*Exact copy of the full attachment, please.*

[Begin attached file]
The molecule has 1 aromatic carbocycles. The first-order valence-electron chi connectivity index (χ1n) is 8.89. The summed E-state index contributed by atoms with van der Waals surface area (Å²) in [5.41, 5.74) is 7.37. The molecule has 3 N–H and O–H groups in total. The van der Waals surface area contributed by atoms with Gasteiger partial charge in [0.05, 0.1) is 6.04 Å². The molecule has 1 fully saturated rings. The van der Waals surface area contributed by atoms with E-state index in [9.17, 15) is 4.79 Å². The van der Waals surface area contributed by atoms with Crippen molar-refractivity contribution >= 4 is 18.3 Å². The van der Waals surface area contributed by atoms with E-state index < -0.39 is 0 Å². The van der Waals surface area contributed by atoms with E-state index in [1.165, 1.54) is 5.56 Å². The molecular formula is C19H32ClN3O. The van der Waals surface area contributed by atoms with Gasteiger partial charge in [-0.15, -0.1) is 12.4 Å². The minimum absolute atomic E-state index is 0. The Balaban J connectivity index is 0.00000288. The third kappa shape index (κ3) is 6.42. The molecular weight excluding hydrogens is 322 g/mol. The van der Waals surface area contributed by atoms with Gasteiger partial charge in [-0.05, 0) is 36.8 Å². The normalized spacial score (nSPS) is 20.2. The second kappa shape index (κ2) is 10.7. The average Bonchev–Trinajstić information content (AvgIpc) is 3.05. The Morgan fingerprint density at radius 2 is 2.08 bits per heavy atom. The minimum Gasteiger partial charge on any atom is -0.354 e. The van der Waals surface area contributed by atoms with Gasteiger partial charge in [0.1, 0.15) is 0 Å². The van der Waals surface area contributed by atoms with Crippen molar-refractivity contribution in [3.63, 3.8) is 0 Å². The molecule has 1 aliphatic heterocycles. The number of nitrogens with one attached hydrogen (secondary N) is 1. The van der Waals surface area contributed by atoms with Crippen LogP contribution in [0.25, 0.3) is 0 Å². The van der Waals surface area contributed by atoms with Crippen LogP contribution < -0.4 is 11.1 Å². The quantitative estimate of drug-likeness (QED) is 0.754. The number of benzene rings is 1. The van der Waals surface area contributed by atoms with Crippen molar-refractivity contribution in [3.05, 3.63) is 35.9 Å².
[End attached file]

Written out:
The molecule has 1 aromatic carbocycles. The first-order valence-electron chi connectivity index (χ1n) is 8.89. The summed E-state index contributed by atoms with van der Waals surface area (Å²) in [5.41, 5.74) is 7.37. The molecule has 3 N–H and O–H groups in total. The van der Waals surface area contributed by atoms with Gasteiger partial charge in [0.05, 0.1) is 6.04 Å². The molecule has 1 fully saturated rings. The van der Waals surface area contributed by atoms with E-state index in [9.17, 15) is 4.79 Å². The van der Waals surface area contributed by atoms with Crippen molar-refractivity contribution >= 4 is 18.3 Å². The van der Waals surface area contributed by atoms with E-state index < -0.39 is 0 Å². The van der Waals surface area contributed by atoms with E-state index in [1.165, 1.54) is 5.56 Å². The molecular formula is C19H32ClN3O. The van der Waals surface area contributed by atoms with Gasteiger partial charge in [-0.15, -0.1) is 12.4 Å². The minimum absolute atomic E-state index is 0. The Balaban J connectivity index is 0.00000288. The third kappa shape index (κ3) is 6.42. The molecular weight excluding hydrogens is 322 g/mol. The van der Waals surface area contributed by atoms with Gasteiger partial charge in [-0.05, 0) is 36.8 Å². The normalized spacial score (nSPS) is 20.2. The second kappa shape index (κ2) is 10.7. The average Bonchev–Trinajstić information content (AvgIpc) is 3.05. The Morgan fingerprint density at radius 2 is 2.08 bits per heavy atom. The minimum Gasteiger partial charge on any atom is -0.354 e. The van der Waals surface area contributed by atoms with Gasteiger partial charge in [0.1, 0.15) is 0 Å². The van der Waals surface area contributed by atoms with Crippen molar-refractivity contribution in [3.63, 3.8) is 0 Å². The molecule has 1 aliphatic heterocycles. The number of nitrogens with one attached hydrogen (secondary N) is 1. The van der Waals surface area contributed by atoms with Crippen LogP contribution in [0.25, 0.3) is 0 Å². The van der Waals surface area contributed by atoms with Crippen LogP contribution < -0.4 is 11.1 Å². The quantitative estimate of drug-likeness (QED) is 0.754. The number of benzene rings is 1. The van der Waals surface area contributed by atoms with Crippen molar-refractivity contribution in [3.05, 3.63) is 35.9 Å².